Who can really forget duckdeok from StarCraft II? As Stuchiu wrote several years ago: “To us, he became the face of the faceless Koreans.” He was a player who had struggled through the cogs of Korea’s brutal esports system, who managed to finally make it to the finals of a major tournament and beat the two-time GSL Champion, MC—after all those years of hard work, he finally got to stand in limelight, broken down to tears, and raise the trophy above his head. For me, this is one of the most touching stories in all of esports, the one that fully justifies the idea that greatness is built on blocks of little victories each and every day that push us toward our ultimate goal.
Shortly after that victory, duckdeok retired from competitive StarCraft and went underground for over a year. Upon the official release of Heroes of the Storm, duckdeok began to make appearances on some of the early professional Korean teams, most notably MRR. His multi-tasking skills have transferred into Heroes nicely, allowing him to play the flex role as Abathur or Vikings as almost an extension of his will. The blink micro he became famous for in StarCraft II shines through when he takes small skirmishes and fights. Everything he has trained for and practiced has led up to this moment of being one of the top teams in Korea, the only challenge to MVP Black’s throne.
Dami and Hongcono: Ying and Yang
Finally, we have Dami and Hongcono, two sides of the same coin. Dami’s unbridled aggression play counterpoint to Hongcono’s patient tank play, balancing them out and allowing them to trade aggression effectively. The two have played together competitively since July of last year among a myriad of teams, including MRR at the beginning of their HotS careers and later Super League’s Season 1 rookie, Young Boss.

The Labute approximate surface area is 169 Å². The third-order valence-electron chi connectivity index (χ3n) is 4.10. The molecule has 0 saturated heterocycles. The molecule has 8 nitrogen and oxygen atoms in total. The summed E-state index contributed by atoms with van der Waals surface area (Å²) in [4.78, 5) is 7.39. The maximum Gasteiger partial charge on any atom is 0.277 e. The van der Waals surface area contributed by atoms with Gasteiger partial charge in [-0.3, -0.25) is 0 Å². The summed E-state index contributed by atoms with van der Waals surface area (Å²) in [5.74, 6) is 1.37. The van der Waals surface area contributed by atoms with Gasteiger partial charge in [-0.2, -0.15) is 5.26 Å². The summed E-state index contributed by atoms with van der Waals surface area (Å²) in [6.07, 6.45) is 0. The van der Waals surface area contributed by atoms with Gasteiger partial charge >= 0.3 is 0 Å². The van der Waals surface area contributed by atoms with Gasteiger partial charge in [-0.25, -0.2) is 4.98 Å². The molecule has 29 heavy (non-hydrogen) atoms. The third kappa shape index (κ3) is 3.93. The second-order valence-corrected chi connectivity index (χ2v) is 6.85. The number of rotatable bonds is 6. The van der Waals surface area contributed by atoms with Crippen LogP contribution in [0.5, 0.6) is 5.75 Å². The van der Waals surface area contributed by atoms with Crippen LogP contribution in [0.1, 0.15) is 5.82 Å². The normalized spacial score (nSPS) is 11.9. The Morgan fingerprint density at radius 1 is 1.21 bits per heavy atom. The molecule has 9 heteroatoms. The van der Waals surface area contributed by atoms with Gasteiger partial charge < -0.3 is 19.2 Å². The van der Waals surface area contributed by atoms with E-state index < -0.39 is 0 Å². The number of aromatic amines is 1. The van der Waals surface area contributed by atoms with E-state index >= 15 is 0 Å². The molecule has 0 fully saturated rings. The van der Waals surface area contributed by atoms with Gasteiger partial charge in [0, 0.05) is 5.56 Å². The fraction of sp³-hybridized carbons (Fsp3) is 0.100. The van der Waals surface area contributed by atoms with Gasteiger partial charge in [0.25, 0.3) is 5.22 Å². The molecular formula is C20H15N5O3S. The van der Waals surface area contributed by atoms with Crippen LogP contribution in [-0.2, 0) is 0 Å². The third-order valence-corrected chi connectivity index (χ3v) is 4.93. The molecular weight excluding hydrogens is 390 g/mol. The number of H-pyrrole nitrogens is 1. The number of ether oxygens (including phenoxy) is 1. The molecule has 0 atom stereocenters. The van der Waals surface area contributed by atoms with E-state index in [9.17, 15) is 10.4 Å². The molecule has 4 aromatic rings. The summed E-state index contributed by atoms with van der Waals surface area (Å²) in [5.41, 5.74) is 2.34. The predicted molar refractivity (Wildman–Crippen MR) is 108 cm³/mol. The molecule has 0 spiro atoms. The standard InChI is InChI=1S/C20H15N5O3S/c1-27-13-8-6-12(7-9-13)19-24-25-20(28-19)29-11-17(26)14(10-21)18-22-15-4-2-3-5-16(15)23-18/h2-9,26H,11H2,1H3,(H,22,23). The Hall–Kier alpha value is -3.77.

Formerly League of Legends challenger players (in Korea, mind you), they have the chops necessary to play with the best as well as a wealth of experience making snap calls and proper decisions. There’s nothing like seeing Dami go ham on Sonya (or Butcher, his trademark Hero), chopping down the enemy team, while Hongcono effectively zones out the threats and peels for his teammate; their coordination is sublime, molded out of months of getting to know other’s calls and thought processes. It’s almost a form of telepathy, a sixth sense, that connects their movements into one beautiful dance.
The Future is Still Unwritten
The little pebbles that make up Tempest’s story have showed great promise, but they still haven’t accomplished their crowning achievement: MVP Black, the Korean Death Knight, stands atop the podium littered with awards and salutations as the best team on the planet, beckoning their opponents to come forward. This month has been a challenge for Tempest to prove their worth in the Korean scene. In my mind, they’ve already succeeded with flying colors. Even if they are wrecked by MVP Black in the finals of Super League, it’s just another challenge to overcome. It’s just another step to success.